“Maybe being powerful means to be fragile.” – Ai Weiwei
This quote came up my mind when I was watching “University City Savages 大學城野人” at the 2nd Chinese Visual Festival in London. It’s such a high impact documentary talking about a forgotten group in South China, I have quoted the part of content from the Director WANG Bang’s website below so that you can have a better idea of her original inspiration.
In 2001, the Party Secretary of Guangdong Province in South China launched a project to build a major university City in Guangzhou. Construction began in 2003. This project, covering a total area of 17 square kilometers, was built in an area where farmers and fishermen lived . The provincial government expropriated their land, brutally evicted them and demolished their homes. There are only two small shanty towns there now, inhabited by ‘illegal’ squatters who refuse to accept the government’s meager compensation. Instead, they demand an apology and proper process of law. Some people call the squatters: The Savages.
Wang Bang’s original intention
My mom always says to me, ‘You should not waste any rice in the bowl, because the farmers are labouring and suffering to produce it!’ I really believe that, especially in China, where the farmers are the bottom-most class. If the power-holders decided to rob land from the middle class or the rich people, they know they would have to deal with many difficult circumstances: to haggle over price, to find the best deal. In Chinese, we say, ‘Before you beat the dog, you have to see the owner’s face’. But farmers are considered to be without a face, their lives perhaps worth even less than a dog.
So they deserve to be robbed, to be destroyed, to be the sacrificial lambs of the developers. The respect for the farmers has disappeared gradually after my MOM’S generation. ‘You are poor so you are nothing’: this kind of thought seems to be becoming more and more the mainstream value of the whole society. Before I was just angry about people wasting so much rice in their bowls. But after seeing the university city savages .I realized that anger is not enough. So I started to make this film in early 2005. As you have seen, this is just a simple and endless story. For the media, this is not ‘news’ and has little or no news value at all. For the majority, this is just common life, part of daily life. If we screen it on CCTV, China’s national broadcaster, I guess not many people will pay attention to really look at it. They might think, ‘Yeah, what a pity, but what are we supposed to do? This kind of thing happens everyday, everywhere…’ So after dinner when they change the channel to the fashion shows or the court drama in the Qing dynasty, they might just forget it automatically. Until one day, all of a sudden, things happen to them.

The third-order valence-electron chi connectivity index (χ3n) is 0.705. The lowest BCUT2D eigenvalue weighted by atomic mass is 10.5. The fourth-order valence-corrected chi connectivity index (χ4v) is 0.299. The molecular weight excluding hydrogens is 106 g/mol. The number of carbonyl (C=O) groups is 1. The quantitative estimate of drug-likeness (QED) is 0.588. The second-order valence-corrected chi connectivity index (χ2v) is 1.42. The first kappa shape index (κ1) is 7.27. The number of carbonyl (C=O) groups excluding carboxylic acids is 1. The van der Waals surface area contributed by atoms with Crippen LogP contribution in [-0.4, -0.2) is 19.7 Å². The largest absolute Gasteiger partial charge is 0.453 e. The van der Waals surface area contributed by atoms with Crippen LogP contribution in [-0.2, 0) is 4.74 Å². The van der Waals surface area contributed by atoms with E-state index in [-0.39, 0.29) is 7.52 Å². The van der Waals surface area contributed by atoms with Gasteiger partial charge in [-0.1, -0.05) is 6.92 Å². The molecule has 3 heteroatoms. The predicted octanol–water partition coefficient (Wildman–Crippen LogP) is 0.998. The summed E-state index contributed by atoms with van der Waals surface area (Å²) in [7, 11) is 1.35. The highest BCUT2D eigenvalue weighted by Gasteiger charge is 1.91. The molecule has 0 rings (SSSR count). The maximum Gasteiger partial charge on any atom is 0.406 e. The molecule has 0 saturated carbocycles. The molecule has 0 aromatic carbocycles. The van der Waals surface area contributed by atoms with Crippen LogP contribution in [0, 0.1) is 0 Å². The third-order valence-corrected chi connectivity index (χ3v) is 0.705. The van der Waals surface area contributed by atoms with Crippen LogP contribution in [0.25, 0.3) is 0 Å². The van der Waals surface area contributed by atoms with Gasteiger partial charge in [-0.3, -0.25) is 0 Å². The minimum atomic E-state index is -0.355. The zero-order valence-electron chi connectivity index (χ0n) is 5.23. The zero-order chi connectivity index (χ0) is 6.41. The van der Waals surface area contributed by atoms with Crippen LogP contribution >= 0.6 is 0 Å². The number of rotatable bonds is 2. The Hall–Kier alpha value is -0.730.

However, I believe some people will remember them forever. I will never forget them. They are our heroes, and they give us enough courage to face the darkness of the world. We appreciate their inspiration very much. I hope through this film, I have found some respect and I have given it back to the farmers.
What happens next…
On 22 November, 2009..On that day, the villagers climbed to the top of the Canton Technology University teaching building and threatened to jump off. Some fire trucks with thick mattresses, waiting for them.When some women and children needed to go to the toilet, they were caught by the police. Some students of the Fine Arts college who were taking pictures, had their cameras seized.The situation continued throughout the day. During the same time, the police continued the destruction of the huts. No one was hurt or arrested except for one villager who was taken to jail for a week.
With nowhere to live, the villagers slept on the ground outside of the University hospital. All of the squatters’ shelters were destroyed and now there is no place for them to live. It is certain that the government wanted to ‘clean up’ the area before the Asian Games, further disregarding the farmers’ claims to their land.
Food for thought
I was used to be one of those ignorant people described by Wang Bang, taking the rights and freedom I have for granted and thinking there’s nothing much I can do to change the system. However, it’s actually the first time for me to feel that close to the prosecution of dictatorship when I saw the documentary. It is so strong visually and simply speaks for itself. I was lucky enough to be able to meet the Director at the Q&A session in London but it’s sad that she need to flee from China to Hong Kong then to the United Kingdom after directing the documentary and that it can only be shown publicly outside China. I believe China can only be better when more people become aware of issues like this. If you ask me again how one can help, I’d say sharing is the most basic action to take.
Source: China/ 2009/ 88mins
Language: Cantonese, Mandarin w/ Chi & Eng subtitles
Director: WANG Bang
Song: “Never” by Blackbird (Hong Kong)
– Chinese Documentary Festival 2009(HK)
– China Independent Film Festival 2009(Nanjin)